Lining the footpath are bamboo shacks peddling a hodgepodge of dead animals as magically potent curatives — monkey skulls, Himalayan bear paws, wildcat tails, whole bats, cobras, and tarantellas are lumped together in plastic washtubs. Jelled in some ghastly paste of blood, bodily fluids and magical potions, they appear freshly obtained from a witch's cauldron.


"What they cure?" a vendor with snake-skin charms wrapped around his biceps parrots my query. "Ever'thing! Ever'thing!" Cancer? "Yes." Diabetes? "Yes!" Gonorrhea? "Yes, yes!" Heat rash? "Of course!" He turns quizzical: "Why, you have so many illness?"


I seek shelter against the persistent monsoon drizzle under the low-lying branches of a gnarled sacred tree apparently home to a pantheon of forest nats (spirits). The nats' lavish doll house-like shrines should paint any Burmese commoner green with envy.


Two younger men in tartan longyis (Burmese sarongs) sidle up to me, clearly delighted to chat up a stranded Westerner. They're committing a crime: the junta has outlawed contact with foreigners for anyone without permission. It's a magical place, the two assure me. They tell me of a local zawgyi (alchemist) who disappeared forever into the adjoining jungle, the better to indulge his passion for turning into animals: now he turns into a tiger, now into an eagle. How about that sodden squirrel over there? I suggest. "Maybe that too!" they snicker.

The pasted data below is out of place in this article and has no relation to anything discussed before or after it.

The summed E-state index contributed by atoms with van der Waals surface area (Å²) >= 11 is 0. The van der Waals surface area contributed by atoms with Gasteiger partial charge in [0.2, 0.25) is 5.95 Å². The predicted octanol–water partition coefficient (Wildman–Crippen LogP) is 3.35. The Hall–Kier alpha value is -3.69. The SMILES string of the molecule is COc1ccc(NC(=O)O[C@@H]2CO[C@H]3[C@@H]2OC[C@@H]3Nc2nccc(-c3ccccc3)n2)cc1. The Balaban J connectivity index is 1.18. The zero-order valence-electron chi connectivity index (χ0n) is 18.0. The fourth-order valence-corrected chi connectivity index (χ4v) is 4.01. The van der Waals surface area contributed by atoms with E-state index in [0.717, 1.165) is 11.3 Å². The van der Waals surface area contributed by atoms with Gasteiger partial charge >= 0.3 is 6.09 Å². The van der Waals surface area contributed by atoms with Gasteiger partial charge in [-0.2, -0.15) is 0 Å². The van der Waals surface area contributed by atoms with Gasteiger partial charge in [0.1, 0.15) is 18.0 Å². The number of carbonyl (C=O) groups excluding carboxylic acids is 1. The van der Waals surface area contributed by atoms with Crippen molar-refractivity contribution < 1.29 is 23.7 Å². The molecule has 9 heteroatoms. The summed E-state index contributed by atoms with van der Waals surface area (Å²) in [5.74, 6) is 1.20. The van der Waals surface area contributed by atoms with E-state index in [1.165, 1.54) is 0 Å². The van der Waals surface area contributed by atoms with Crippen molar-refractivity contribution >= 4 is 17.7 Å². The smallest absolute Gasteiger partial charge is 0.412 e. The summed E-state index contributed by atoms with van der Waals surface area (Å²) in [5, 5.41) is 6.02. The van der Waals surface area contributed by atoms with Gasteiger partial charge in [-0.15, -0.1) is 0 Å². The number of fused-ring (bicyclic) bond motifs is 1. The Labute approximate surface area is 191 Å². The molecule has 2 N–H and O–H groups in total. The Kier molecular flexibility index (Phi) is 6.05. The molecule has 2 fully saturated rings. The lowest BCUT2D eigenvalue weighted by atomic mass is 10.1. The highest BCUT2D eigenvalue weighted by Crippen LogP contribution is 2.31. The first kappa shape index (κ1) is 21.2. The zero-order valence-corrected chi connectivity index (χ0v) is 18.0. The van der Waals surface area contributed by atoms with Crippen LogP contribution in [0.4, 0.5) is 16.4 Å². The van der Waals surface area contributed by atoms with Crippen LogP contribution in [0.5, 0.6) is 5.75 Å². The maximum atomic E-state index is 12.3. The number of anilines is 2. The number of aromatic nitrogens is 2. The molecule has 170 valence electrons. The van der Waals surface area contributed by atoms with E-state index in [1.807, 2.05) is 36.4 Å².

"Take off your shoes! Take off your shoes!" The chorused injunction greets me as soon as the uphill path levels out. Before me lies what appears like the periphery of a public bath: ankle-deep water sloshes around on the cracked, uneven surface of a large platform covered in kitschy lavatory tiles.


Yonder on a ledge in picturesquely swirling mist looms a large goldleaf-coated boulder. It seems poised to topple over any minute, crashing into the jungle below -- if, that is, not for some mysterious force anchoring it firmly in place. Balancing atop the golden rock perches a small stupa ending in a conical Burmese umbrella: it looks like a giant pumpkin head wearing a pointed party hat. The gravity-defying boulder, a local guide explains, is held in place by a hair of the Buddha entombed within it. It really is a miracle!


In spreading His creed to the ancestors of the Burmese, I'm told, the Buddha left behind a single hair of his sacred locks, bestowing magical powers on this lowly boulder. Before it worshippers kneel, lighting incense and murmuring whispered pleas. On closer inspection the rock turns out to be lying securely on a flat broad surface, needing no magical counterbalance to stay in place; so much so that it'd take quite an earthquake to lever it into the void beneath. But let's not be spoilsports. The golden rock, shimmering ephemerally against a backdrop of lowering skies, appears like an epiphany straight out of Buddhist iconography.


As I trudge back down, passing overburdened coolies I've passed already climbing uphill, I'm besieged by men hawking amulets. On their palms lie coin-size ceramic and bronze medallions bearing images of meditating buddhas. This here protects against bullet wounds; this here against theft; this here against headstrong females....


I glance over at my driver fidgeting impatiently beside his Toyota, visibly anxious to light out for Rangoon before dusk. "Which one protects against road accidents?" This and this. "Give me both."